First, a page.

Interview: David Thomas Broughton
‘It’s joining funny things with serious things – just the way that life is.’ JAMES SURRY talks to singer-songwriter DAVID THOMAS BROUGHTON about his music and unique style of performing, and letting what happens happen.
David Thomas Broughton is a mysterious man. The Leeds-born self-styled “Gypsy Freddie Mercury” has been dividing audiences for the last few years, being hailed as both a genius and a car-crash in equal measure. Combining luscious and often haunting vocals with improvised spontaneity, Broughton’s music is a story of incompletion and insecurity. As his songs ponder the difficulties of relationships, the awkwardness of emotion, he plays the same games with the audience. During his recent London show he managed to combine Beach Boys’-esque vocals, a toy elephant mask, and a personal rape alarm. All at once.
While it sounds like stand-up, it’s most definitely music – beautiful, soul-crushing, vulnerable music. Still, attempts at grasping exactly what Broughton does has always been a fairly futile task. Even Broughton himself struggles to define the music he creates. “I just play music”, he tells me, then checks himself: “No, I don’t even play music. I just make noises that I think are nice. I pick things up that make interesting noises, or harsh noises. Sometimes people give me things that make noises so I use those, or sometimes there are things in the venue. It’s like an assemblage, a collage.”
Five years ago Broughton’s first album, The Complete Guide to Insufficiency, was performed and recorded live in one take. “It all happened by accident. I never intended to do music. And then I ended up recording an album, twenty pounds it cost. It all kind of escalated from there. The opportunity to do something I enjoyed was handed to me and I just carried on doing it.” That, and working for TFL, which he continued up until very recently, whose influence definitely shows: what’s so charming about his music is the way it’s grounded in the anomalies and abnormalities of the everyday. Within a set he’ll go from lyrical anecdotes about being on the dole into executions and sex-shows.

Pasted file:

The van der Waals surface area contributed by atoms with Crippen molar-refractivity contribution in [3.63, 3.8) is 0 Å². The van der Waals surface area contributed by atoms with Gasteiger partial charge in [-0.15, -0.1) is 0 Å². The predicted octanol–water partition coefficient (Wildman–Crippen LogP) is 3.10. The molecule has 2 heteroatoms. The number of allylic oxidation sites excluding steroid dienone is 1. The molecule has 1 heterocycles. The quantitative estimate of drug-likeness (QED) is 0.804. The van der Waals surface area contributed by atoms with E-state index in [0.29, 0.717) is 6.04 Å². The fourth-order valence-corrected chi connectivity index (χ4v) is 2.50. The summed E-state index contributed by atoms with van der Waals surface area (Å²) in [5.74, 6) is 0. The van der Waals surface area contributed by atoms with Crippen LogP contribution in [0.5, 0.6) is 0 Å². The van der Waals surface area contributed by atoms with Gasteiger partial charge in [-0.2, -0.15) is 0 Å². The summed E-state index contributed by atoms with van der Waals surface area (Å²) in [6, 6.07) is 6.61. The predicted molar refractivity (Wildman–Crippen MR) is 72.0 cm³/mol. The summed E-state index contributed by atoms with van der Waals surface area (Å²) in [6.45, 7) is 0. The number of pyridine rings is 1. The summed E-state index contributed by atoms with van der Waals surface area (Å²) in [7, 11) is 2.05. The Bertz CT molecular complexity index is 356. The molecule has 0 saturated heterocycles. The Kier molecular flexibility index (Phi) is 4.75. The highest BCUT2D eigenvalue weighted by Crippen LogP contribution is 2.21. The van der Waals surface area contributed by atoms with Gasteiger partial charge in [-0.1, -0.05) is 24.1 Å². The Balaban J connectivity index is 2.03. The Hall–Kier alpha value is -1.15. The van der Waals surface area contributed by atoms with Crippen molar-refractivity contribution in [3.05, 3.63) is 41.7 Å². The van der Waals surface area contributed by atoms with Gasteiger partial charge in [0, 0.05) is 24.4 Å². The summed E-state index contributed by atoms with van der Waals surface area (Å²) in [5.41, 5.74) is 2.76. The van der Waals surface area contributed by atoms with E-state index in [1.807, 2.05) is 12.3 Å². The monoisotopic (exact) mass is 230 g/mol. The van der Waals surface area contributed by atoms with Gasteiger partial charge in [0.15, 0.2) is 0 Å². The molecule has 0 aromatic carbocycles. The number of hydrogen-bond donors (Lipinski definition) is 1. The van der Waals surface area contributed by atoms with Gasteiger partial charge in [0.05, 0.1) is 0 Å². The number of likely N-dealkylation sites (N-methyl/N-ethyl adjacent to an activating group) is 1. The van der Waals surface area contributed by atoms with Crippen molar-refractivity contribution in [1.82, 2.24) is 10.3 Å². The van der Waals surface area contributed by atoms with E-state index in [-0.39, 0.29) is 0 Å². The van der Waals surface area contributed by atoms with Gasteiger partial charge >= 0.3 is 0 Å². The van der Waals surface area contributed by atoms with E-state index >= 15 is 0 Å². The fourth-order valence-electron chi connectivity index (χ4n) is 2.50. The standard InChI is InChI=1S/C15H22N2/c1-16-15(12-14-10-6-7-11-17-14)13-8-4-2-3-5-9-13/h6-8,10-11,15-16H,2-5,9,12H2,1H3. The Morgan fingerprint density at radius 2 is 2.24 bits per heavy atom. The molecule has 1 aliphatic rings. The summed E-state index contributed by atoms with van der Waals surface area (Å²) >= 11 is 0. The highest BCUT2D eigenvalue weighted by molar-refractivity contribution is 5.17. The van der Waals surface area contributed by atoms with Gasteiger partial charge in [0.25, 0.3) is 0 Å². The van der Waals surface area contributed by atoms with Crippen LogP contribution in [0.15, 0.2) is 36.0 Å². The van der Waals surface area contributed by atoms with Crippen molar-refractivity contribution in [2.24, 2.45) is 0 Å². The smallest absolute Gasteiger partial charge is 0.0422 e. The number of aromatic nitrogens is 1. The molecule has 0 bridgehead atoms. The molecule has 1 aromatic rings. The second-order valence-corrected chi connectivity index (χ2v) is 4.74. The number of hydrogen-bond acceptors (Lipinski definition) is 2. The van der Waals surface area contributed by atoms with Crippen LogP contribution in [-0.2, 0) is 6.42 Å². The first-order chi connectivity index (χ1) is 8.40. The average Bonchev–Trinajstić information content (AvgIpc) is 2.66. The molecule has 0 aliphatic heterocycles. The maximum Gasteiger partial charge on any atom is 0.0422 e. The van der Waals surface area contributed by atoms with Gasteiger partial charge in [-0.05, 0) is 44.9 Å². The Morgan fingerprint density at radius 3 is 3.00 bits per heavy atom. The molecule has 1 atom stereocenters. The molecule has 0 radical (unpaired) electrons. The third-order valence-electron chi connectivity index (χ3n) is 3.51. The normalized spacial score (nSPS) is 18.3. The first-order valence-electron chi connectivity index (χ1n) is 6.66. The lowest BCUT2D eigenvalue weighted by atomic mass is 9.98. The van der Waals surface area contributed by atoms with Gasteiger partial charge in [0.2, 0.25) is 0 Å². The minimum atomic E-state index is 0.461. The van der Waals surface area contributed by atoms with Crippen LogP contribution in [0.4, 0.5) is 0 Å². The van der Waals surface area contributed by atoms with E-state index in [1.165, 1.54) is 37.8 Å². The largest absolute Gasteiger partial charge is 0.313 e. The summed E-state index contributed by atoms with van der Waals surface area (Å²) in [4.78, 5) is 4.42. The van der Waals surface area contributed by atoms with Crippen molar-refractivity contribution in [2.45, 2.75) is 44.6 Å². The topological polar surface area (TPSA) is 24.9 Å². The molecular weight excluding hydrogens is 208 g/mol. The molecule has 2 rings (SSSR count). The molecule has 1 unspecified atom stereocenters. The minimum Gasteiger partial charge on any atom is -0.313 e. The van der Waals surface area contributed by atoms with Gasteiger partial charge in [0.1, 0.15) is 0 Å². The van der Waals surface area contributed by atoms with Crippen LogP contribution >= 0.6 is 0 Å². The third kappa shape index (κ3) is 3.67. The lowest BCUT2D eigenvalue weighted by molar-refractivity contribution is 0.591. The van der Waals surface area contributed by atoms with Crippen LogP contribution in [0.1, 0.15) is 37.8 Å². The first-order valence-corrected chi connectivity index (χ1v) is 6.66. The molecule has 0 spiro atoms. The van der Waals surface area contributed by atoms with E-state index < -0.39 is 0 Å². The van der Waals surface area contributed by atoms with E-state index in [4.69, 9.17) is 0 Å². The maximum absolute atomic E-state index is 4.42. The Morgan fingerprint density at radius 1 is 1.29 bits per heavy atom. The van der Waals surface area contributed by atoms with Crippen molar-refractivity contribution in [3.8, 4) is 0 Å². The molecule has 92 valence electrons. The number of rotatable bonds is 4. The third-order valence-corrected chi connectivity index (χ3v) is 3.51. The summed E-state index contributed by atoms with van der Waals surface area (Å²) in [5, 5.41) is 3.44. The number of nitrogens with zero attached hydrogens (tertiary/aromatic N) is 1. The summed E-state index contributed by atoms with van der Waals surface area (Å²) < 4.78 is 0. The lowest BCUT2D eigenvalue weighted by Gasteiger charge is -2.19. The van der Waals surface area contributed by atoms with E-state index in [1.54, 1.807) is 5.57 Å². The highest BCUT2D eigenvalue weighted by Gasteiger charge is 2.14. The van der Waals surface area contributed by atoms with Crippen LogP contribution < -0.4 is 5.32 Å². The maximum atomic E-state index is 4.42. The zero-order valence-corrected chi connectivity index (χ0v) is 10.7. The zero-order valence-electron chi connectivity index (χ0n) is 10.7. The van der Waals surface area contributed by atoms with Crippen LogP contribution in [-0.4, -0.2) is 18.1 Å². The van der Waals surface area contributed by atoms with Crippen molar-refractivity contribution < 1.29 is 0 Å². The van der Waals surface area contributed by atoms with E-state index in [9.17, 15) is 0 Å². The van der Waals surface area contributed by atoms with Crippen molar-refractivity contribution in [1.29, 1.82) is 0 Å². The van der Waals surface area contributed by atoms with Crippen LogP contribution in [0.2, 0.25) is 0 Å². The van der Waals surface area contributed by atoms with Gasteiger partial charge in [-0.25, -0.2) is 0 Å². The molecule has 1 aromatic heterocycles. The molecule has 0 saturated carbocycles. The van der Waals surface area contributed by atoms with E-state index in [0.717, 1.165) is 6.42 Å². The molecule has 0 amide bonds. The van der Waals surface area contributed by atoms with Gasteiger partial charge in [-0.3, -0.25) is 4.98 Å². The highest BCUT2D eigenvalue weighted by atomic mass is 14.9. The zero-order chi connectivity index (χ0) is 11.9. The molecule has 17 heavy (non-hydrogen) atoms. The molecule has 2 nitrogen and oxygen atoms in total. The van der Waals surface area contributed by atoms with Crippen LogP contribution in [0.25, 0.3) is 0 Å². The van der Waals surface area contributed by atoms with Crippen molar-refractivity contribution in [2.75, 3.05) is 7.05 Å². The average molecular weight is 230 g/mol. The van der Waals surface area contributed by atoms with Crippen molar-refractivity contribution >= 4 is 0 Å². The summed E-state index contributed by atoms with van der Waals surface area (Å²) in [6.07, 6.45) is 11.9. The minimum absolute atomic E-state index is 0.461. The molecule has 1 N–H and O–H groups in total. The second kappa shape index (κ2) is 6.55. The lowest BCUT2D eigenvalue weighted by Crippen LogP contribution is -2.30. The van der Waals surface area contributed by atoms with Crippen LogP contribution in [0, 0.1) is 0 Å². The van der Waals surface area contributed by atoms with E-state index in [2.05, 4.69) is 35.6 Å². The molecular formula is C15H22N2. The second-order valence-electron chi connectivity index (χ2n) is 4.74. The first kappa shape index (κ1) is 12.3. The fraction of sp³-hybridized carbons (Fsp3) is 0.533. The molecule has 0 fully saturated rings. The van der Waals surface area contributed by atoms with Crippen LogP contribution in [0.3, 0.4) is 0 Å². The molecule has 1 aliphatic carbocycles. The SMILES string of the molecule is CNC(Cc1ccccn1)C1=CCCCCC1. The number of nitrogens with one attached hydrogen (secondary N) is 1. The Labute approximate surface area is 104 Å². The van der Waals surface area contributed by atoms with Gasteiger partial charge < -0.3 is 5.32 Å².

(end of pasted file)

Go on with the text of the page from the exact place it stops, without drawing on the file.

The aforementioned theatrics were never his initial plan: “It got boring just sitting there and singing, so I just started moving around, seeing what was there, using the space. It evolved over time. When you start to perform for a certain amount of time you realise that the performance you do on stage is a thing in itself and the music you record is a totally different experience.” Critics have analysed Broughton’s performances as distraction tactics. Broughton, however, doesn’t like to think it about it like that: “It’s just a kind a joining of funny things with serious things – just the way that life is.”
“There’s always people who don’t like it. The Union Chapel was pretty intense– somebody shouted ‘pull the plug!’ It was a really serious folky audience, and I just gave them a load of feedback and really battered their ears. I did that myself though; I elicited that reaction through my own actions. Usually people just get up and walk out and fair enough – I don’t like it sometimes. Sometimes it’s kind of uncontrolled.”
Broughton’s new album, Outbreeding, presents a different side to his music, with songs abiding to clearer structures, including one or two more upbeat numbers. His name being associated so much with improvisation, I asked if this demonstrated a conscious move towards ‘refinement’. “I always thought having a go at proper production and everything would be fun. It’s a different approach, a thing to do. But I think it’s just a side step, a different way of presenting my songs. We did overdubs and everything, but we kept a lot of what we did in just one take.”
Before I leave, I ask Broughton if his lyrics stem from first-hand experiences. Was he ever actually struggling to buy a pasty from Greggs? He smiles: “No comment. Life is life. What happens to people happens to people. Whether it happened to me, I don’t know. I’m not telling you.”
David Thomas Broughton plays live at the Portland Arms on Wednesday 1st of June.
His new album, Outbreeding, is out on the 13th June on BRNLV records.